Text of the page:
Shin Splints for Soccer Players 101

01 Apr

Shin splints are nasty- and no soccer player wants to deal with them.

Here’s what’s going on: your shin bone (the tibia) is surrounded by a ton of muscles. Two of the deeper muscles are called your anterior tibialis and posterior tibialis. When these muscles are excessively overloaded, they tend to cause pain on your shin, which we know as shin splints.

Now what can cause you to overload the muscles of your shin? A TON of factors, one of which is a spike in training load. Let’s say you take the entire off season and do nothing but play FIFA or Fortnite. Once training camp begins, you go straight into training 4-5 days a week, with 2 matches each weekend. This is what is known as a spike in training load, as your body was used to doing absolutely nothing, and now you’re asking it to complete extremely intense tasks without preparing for them first. This is perhaps the biggest causes of shin splints, and it is why most athletes tend to get them at the beginning of their season.

Additionally, shin splints could also be more of an overuse injury. If the muscles of the lower leg are worked for a long period of time (such as a 9 month soccer season) without adequate rest, they tend to become irritated. This is why some athletes get shin splints at the end of the season.

A few more factors that can cause shin splints are new cleats and a change in playing surface. Both of these require your body to absorb forces from the ground differently. Although this sounds simple for the body to do, these forces can cause additional strain on the muscles around the shin bone. Where players tend to get into trouble is if they combine multiple factors, such as getting new cleats, playing on turf, and going back to training 5 days a week, all after taking a 2 month summer break.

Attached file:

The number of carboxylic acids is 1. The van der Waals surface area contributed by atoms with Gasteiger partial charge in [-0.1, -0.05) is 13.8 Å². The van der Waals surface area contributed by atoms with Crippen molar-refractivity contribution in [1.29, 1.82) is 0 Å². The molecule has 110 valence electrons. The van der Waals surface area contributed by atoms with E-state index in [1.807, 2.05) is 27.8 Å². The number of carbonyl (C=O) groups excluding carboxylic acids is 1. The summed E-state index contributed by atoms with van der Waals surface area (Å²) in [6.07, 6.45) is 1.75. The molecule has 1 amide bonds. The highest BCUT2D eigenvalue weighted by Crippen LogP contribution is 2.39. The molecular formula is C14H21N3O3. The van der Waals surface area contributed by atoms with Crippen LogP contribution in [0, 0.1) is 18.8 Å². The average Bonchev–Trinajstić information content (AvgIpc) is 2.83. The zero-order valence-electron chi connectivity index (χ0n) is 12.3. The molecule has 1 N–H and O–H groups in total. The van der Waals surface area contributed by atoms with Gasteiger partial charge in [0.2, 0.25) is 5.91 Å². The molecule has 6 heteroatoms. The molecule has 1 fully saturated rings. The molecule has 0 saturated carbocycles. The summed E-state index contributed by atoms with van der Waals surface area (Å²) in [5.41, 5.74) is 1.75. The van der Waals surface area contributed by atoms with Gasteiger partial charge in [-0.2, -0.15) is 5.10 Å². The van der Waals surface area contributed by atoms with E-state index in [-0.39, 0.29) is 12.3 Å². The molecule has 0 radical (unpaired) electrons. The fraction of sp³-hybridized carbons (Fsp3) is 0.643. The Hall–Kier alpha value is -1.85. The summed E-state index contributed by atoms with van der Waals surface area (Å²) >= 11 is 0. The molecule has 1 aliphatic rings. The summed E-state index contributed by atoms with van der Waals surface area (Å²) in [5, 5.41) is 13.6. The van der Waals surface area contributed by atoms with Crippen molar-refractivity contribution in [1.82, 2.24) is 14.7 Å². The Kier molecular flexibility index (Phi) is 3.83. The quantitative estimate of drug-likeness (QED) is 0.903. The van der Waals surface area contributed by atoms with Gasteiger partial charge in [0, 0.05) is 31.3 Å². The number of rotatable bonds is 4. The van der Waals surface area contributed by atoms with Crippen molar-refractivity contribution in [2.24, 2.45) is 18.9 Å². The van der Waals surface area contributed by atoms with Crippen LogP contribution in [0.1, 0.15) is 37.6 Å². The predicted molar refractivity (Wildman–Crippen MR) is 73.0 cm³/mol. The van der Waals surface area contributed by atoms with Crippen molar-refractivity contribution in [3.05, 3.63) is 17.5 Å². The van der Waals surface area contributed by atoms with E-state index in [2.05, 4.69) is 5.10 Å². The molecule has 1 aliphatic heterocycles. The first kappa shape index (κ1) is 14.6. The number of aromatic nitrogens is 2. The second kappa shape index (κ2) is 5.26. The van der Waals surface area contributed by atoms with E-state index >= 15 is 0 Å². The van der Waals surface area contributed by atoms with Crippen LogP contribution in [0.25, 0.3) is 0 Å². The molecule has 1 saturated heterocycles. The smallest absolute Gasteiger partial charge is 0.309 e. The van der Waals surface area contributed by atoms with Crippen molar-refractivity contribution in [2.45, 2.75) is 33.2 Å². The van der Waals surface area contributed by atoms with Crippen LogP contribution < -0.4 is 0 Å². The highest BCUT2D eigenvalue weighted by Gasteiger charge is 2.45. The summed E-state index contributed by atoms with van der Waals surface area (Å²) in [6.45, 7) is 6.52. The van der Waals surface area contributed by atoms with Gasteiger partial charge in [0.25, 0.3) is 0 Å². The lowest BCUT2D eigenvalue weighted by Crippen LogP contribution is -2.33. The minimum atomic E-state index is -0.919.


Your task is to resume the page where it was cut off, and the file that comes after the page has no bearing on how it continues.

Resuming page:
So how do you manage shin splints? Well, if you think you have them, I HIGHLY suggest you reach out to a physio or athletic trainer for treatment. Their treatment will probably be a combination of the following:

  • A period of relative rest, to allow the muscles to de-load and become pain free
  • Strength and balance training, to allow your lower leg to become stronger and capable of taking on additional load
  • Most importantly: a personalized program designed to re-load your muscles, without a large spike in your workload

Summary: Shin splints are when the muscles around your tibia feel stressed and overworked. often occur when you have a large spike in training load, and are more common in those who change cleats or playing surface. They can be treated by a rehab professional that has training in improving strength and building your load back up, while causing minimal pain.